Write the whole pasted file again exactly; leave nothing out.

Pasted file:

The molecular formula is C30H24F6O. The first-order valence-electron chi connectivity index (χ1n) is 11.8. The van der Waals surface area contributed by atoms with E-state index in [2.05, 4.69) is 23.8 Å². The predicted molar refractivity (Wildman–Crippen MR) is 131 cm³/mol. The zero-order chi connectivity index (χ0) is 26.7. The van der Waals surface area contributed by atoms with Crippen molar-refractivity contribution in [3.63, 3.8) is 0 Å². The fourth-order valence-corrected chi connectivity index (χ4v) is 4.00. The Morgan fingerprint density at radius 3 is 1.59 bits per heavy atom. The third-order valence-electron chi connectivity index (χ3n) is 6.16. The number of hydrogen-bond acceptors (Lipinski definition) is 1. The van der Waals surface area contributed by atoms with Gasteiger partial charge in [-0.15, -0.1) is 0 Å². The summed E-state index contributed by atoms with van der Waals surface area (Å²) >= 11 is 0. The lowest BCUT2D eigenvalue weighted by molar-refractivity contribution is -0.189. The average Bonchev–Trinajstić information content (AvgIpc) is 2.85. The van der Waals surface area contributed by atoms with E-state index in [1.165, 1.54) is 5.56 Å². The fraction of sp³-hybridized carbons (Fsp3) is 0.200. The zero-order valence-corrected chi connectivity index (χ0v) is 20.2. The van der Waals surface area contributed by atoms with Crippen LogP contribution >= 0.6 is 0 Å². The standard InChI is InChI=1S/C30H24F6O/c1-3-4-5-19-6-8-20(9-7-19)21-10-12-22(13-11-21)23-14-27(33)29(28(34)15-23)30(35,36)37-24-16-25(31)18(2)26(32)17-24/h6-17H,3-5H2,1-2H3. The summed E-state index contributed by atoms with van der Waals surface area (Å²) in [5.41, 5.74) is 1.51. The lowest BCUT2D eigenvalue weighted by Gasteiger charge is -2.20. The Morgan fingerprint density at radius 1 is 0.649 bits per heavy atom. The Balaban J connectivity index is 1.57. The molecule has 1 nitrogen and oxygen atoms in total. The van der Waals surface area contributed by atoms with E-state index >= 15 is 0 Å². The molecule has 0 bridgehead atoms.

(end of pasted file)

The molecular formula is C30H24F6O. The first-order valence-electron chi connectivity index (χ1n) is 11.8. The van der Waals surface area contributed by atoms with E-state index in [2.05, 4.69) is 23.8 Å². The predicted molar refractivity (Wildman–Crippen MR) is 131 cm³/mol. The zero-order chi connectivity index (χ0) is 26.7. The van der Waals surface area contributed by atoms with Crippen molar-refractivity contribution in [3.63, 3.8) is 0 Å². The fourth-order valence-corrected chi connectivity index (χ4v) is 4.00. The Morgan fingerprint density at radius 3 is 1.59 bits per heavy atom. The third-order valence-electron chi connectivity index (χ3n) is 6.16. The number of hydrogen-bond acceptors (Lipinski definition) is 1. The van der Waals surface area contributed by atoms with Gasteiger partial charge in [-0.15, -0.1) is 0 Å². The summed E-state index contributed by atoms with van der Waals surface area (Å²) >= 11 is 0. The lowest BCUT2D eigenvalue weighted by molar-refractivity contribution is -0.189. The average Bonchev–Trinajstić information content (AvgIpc) is 2.85. The van der Waals surface area contributed by atoms with E-state index in [1.165, 1.54) is 5.56 Å². The fraction of sp³-hybridized carbons (Fsp3) is 0.200. The zero-order valence-corrected chi connectivity index (χ0v) is 20.2. The van der Waals surface area contributed by atoms with Crippen LogP contribution >= 0.6 is 0 Å². The standard InChI is InChI=1S/C30H24F6O/c1-3-4-5-19-6-8-20(9-7-19)21-10-12-22(13-11-21)23-14-27(33)29(28(34)15-23)30(35,36)37-24-16-25(31)18(2)26(32)17-24/h6-17H,3-5H2,1-2H3. The summed E-state index contributed by atoms with van der Waals surface area (Å²) in [5.41, 5.74) is 1.51. The lowest BCUT2D eigenvalue weighted by Gasteiger charge is -2.20. The Morgan fingerprint density at radius 1 is 0.649 bits per heavy atom. The Balaban J connectivity index is 1.57. The molecule has 1 nitrogen and oxygen atoms in total. The van der Waals surface area contributed by atoms with E-state index >= 15 is 0 Å². The molecule has 0 bridgehead atoms.